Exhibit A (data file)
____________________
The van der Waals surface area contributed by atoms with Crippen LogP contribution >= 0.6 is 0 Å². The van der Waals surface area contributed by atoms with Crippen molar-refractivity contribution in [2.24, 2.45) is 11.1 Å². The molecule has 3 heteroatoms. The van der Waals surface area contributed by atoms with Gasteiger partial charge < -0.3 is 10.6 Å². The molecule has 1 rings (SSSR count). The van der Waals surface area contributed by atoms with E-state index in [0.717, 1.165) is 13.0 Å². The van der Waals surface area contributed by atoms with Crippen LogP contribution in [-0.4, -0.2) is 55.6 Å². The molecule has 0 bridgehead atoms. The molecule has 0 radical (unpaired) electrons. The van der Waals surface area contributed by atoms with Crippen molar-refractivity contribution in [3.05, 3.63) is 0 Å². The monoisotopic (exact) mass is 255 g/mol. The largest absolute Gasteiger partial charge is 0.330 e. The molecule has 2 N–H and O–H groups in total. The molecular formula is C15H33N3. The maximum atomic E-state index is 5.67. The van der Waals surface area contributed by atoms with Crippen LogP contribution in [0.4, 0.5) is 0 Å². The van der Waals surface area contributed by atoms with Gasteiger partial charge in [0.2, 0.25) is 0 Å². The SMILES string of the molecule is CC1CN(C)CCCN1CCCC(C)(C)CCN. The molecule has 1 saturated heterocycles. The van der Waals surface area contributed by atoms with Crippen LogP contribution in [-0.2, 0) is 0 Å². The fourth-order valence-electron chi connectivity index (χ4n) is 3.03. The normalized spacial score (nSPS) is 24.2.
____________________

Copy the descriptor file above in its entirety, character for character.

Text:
The van der Waals surface area contributed by atoms with Crippen LogP contribution >= 0.6 is 0 Å². The van der Waals surface area contributed by atoms with Crippen molar-refractivity contribution in [2.24, 2.45) is 11.1 Å². The molecule has 3 heteroatoms. The van der Waals surface area contributed by atoms with Gasteiger partial charge < -0.3 is 10.6 Å². The molecule has 1 rings (SSSR count). The van der Waals surface area contributed by atoms with E-state index in [0.717, 1.165) is 13.0 Å². The van der Waals surface area contributed by atoms with Crippen LogP contribution in [-0.4, -0.2) is 55.6 Å². The molecule has 0 bridgehead atoms. The molecule has 0 radical (unpaired) electrons. The van der Waals surface area contributed by atoms with Crippen molar-refractivity contribution in [3.05, 3.63) is 0 Å². The monoisotopic (exact) mass is 255 g/mol. The largest absolute Gasteiger partial charge is 0.330 e. The molecule has 2 N–H and O–H groups in total. The molecular formula is C15H33N3. The maximum atomic E-state index is 5.67. The van der Waals surface area contributed by atoms with Crippen LogP contribution in [0.4, 0.5) is 0 Å². The van der Waals surface area contributed by atoms with Gasteiger partial charge in [0.2, 0.25) is 0 Å². The SMILES string of the molecule is CC1CN(C)CCCN1CCCC(C)(C)CCN. The molecule has 1 saturated heterocycles. The van der Waals surface area contributed by atoms with Crippen LogP contribution in [-0.2, 0) is 0 Å². The fourth-order valence-electron chi connectivity index (χ4n) is 3.03. The normalized spacial score (nSPS) is 24.2.